airtube-628899-m.jpgAmong his other responsibilities, employee was responsible for installing steel decking sheets on the roof of the building. The sheets were first put in the approximate place to be installed, then aligned and permanently installed though the use of a Controlled Decking Zone (CDZ). A controlled decking zone is the process by which corrugated steel decking sheets are secured on a construction project. The CDZ is set up to help aid in worker safety.

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October 3, 2014

Walston v. Boeing Co.: Workers' Compensation as an Exclusive Remedy

Walston v. Boeing Co., a case from the Supreme Court of the State of Washington, involved petitioner who was acting as the personal representative for the estate of decedent. Court records indicate that decedent was employed by respondent from the mid-1950s through the mid-1990s. In 1985, decedent was exposed to asbestos. That year, maintenance workers were repairing pipe insulation in the ceiling above the hammer shop in which decedent worked.

airplane-1445545-m.jpgThe maintenance workers wrapped the pipes to contain flaking of the asbestos insulation. These workers were also using ventilators and wearing hazmat suits to protect them from exposure to asbestos dust. Asbestos fibers can become embedded in the tissue of the lungs and other organs and cause a deadly type of cancer known as mesothelioma, as well as lung cancer.

During the entire time the work was being performed overhead, the workers in the hammer shop down below were not wearing any protective clothing or ventilators. Decedent placed a plastic sheet over his toolbox to protect it from the flakes that were falling onto it. At one point, decedent and his coworkers complained to a supervisor, but they were told to get back to work but try to avoid working directly under the overhead activity.

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September 29, 2014

Malcomson v. Liberty Northwest - Denial of Insurer's Ex Parte Communication With Doctors

Our Spartanburg workers' compensation attorneys know that in some cases, insurers providing coverage will seek to communicate with medical providers outside the patient's knowledge or participation. This is called ex parte communication, and it can only be done with a patient's explicit, written consent.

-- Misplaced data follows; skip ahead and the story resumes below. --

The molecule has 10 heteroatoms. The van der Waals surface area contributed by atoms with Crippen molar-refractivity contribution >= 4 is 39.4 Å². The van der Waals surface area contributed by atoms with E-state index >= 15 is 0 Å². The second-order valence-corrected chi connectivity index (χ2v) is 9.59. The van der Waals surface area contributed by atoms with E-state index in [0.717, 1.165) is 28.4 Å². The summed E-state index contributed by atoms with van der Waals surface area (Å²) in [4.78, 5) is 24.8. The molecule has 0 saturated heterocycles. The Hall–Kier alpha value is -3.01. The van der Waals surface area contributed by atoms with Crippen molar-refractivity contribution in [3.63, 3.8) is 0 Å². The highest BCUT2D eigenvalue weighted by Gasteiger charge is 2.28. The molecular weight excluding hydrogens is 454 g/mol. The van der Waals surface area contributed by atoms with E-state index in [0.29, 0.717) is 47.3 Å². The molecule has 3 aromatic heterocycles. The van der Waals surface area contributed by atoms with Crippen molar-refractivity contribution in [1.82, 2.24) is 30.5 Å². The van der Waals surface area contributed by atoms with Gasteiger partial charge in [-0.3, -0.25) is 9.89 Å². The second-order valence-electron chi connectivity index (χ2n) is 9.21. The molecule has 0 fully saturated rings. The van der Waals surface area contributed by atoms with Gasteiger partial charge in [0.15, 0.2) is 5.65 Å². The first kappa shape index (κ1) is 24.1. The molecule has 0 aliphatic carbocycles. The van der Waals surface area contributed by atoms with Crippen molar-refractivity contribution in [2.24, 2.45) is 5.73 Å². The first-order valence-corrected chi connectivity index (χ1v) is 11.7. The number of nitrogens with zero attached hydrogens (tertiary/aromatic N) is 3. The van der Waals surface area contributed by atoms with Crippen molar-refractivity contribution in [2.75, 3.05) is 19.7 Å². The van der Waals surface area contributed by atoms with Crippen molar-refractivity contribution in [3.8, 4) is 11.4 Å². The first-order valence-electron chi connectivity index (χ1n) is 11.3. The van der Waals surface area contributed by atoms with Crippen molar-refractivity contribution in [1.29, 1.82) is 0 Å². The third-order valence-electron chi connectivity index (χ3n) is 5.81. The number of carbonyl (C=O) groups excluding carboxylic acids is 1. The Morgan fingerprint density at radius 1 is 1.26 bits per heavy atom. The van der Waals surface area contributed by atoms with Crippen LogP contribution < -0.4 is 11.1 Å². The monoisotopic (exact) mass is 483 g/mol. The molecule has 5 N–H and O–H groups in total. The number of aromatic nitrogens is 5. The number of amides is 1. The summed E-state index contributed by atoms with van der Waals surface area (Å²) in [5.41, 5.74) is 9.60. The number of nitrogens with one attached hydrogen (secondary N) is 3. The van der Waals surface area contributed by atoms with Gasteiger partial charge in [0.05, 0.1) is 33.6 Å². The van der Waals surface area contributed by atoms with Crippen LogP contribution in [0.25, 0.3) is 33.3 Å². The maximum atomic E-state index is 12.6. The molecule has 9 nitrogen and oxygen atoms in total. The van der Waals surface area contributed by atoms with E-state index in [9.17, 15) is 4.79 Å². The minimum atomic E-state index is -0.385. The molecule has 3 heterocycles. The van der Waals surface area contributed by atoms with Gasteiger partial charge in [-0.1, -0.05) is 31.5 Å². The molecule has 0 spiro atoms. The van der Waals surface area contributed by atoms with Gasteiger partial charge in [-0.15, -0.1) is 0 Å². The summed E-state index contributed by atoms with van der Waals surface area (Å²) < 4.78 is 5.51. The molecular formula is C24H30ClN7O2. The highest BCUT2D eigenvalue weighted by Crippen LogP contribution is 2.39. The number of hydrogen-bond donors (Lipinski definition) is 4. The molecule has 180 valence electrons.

While that communication may sometimes necessary for certain administrative purposes, the Montana Supreme Court recently ruled in Malcomson v. Liberty Northwest the communication should not be unlimited, particularly when information gleaned is broad and not relevant to the immediate case. Further, the court affirmed an earlier ruling by the state's workers' compensation commission that a patient's refusal to allow unmitigated access to her health care providers regarding her case violated her constitutional rights to medical privacy.

This is a case that illustrates why it is important to have an attorney assisting you from the outside of filing a claim.

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September 27, 2014

Dozier v. American Red Cross - SC Supreme Court Weighs Workers' Compensation Appeal

The South Carolina Supreme Court recently weighed the appeal of a plaintiff in a workers' compensation case who alleged lower courts had erred in failing to find her permanently totally disabled, due to her 5-pound weight lifting restriction imposed after a work-related injury.
In Dozier v. American Red Cross, the high court affirmed the determination of lower courts, finding job opportunities were available to her in this weight-lifting restriction range, and she failed to properly preserve her claim on the major underlying condition, Complex Regional Pain Syndrome/Reflex Sympathetic Dystrophy, a progressive ailment of the nervous system.

Our Rock Hill work injury attorneys know cases like this, where injuries or ailments may be obscure or ambiguous, are difficult to prove. It's imperative to work with an experienced lawyer, or else the claim may have little chance of succeeding.

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September 24, 2014

Lewis v. N.C. Department of Corrections - Mandatory Interest on Lump Sum Permanent Disability Award

The North Carolina Court of Appeals recently awarded interest on a lump sum permanent workers' compensation disability award, finding state law mandated it under N.C.G.S. ยง 97 - 86.2. prison1.jpg

The statute indicates that in any workers' compensation case in which the claimant is successful upon appeal, the company or its insurer "shall pay" interest on the final award or any unpaid portion from the date the claim was first made.

Our Asheville workers' compensation attorneys know the key point in the statute, pertaining to the case of Lewis v. N.C. Department of Corrections, is "shall pay."